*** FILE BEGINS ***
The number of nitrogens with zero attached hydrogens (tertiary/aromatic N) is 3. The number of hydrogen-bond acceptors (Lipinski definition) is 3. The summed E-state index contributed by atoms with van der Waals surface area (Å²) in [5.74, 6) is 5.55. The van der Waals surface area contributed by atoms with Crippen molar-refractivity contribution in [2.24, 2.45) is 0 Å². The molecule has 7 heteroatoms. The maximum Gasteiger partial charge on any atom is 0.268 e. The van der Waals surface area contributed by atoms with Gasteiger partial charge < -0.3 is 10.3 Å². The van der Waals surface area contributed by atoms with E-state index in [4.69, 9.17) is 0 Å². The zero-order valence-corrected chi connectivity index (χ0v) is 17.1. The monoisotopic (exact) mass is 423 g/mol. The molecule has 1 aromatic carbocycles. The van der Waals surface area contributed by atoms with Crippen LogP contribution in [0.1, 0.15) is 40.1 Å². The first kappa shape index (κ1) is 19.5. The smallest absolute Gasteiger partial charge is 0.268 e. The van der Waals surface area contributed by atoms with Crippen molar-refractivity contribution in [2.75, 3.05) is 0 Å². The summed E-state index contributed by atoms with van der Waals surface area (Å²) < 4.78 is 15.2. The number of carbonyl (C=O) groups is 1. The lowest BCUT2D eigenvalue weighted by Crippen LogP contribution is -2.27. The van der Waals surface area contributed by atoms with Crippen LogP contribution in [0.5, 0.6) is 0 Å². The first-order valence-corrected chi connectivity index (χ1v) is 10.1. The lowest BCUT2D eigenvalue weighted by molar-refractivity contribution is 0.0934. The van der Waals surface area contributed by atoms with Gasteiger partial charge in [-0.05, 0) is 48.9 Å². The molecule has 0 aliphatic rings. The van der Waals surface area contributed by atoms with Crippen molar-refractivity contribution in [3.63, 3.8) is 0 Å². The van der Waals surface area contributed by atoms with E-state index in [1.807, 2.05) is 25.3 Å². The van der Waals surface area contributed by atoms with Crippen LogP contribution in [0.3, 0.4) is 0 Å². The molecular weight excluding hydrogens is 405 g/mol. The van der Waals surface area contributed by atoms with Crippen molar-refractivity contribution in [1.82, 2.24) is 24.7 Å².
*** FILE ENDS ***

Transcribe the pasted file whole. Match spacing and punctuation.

The number of nitrogens with zero attached hydrogens (tertiary/aromatic N) is 3. The number of hydrogen-bond acceptors (Lipinski definition) is 3. The summed E-state index contributed by atoms with van der Waals surface area (Å²) in [5.74, 6) is 5.55. The van der Waals surface area contributed by atoms with Crippen molar-refractivity contribution in [2.24, 2.45) is 0 Å². The molecule has 7 heteroatoms. The maximum Gasteiger partial charge on any atom is 0.268 e. The van der Waals surface area contributed by atoms with Gasteiger partial charge < -0.3 is 10.3 Å². The van der Waals surface area contributed by atoms with E-state index in [4.69, 9.17) is 0 Å². The zero-order valence-corrected chi connectivity index (χ0v) is 17.1. The monoisotopic (exact) mass is 423 g/mol. The molecule has 1 aromatic carbocycles. The van der Waals surface area contributed by atoms with Crippen LogP contribution in [0.1, 0.15) is 40.1 Å². The first kappa shape index (κ1) is 19.5. The smallest absolute Gasteiger partial charge is 0.268 e. The van der Waals surface area contributed by atoms with Crippen molar-refractivity contribution in [2.75, 3.05) is 0 Å². The summed E-state index contributed by atoms with van der Waals surface area (Å²) < 4.78 is 15.2. The number of carbonyl (C=O) groups is 1. The lowest BCUT2D eigenvalue weighted by Crippen LogP contribution is -2.27. The van der Waals surface area contributed by atoms with Crippen LogP contribution in [0.5, 0.6) is 0 Å². The first-order valence-corrected chi connectivity index (χ1v) is 10.1. The lowest BCUT2D eigenvalue weighted by molar-refractivity contribution is 0.0934. The van der Waals surface area contributed by atoms with Gasteiger partial charge in [-0.05, 0) is 48.9 Å². The molecule has 0 aliphatic rings. The van der Waals surface area contributed by atoms with Crippen molar-refractivity contribution in [3.63, 3.8) is 0 Å². The van der Waals surface area contributed by atoms with E-state index in [1.807, 2.05) is 25.3 Å². The van der Waals surface area contributed by atoms with Crippen LogP contribution in [0.3, 0.4) is 0 Å². The molecular weight excluding hydrogens is 405 g/mol. The van der Waals surface area contributed by atoms with Crippen molar-refractivity contribution in [1.82, 2.24) is 24.7 Å².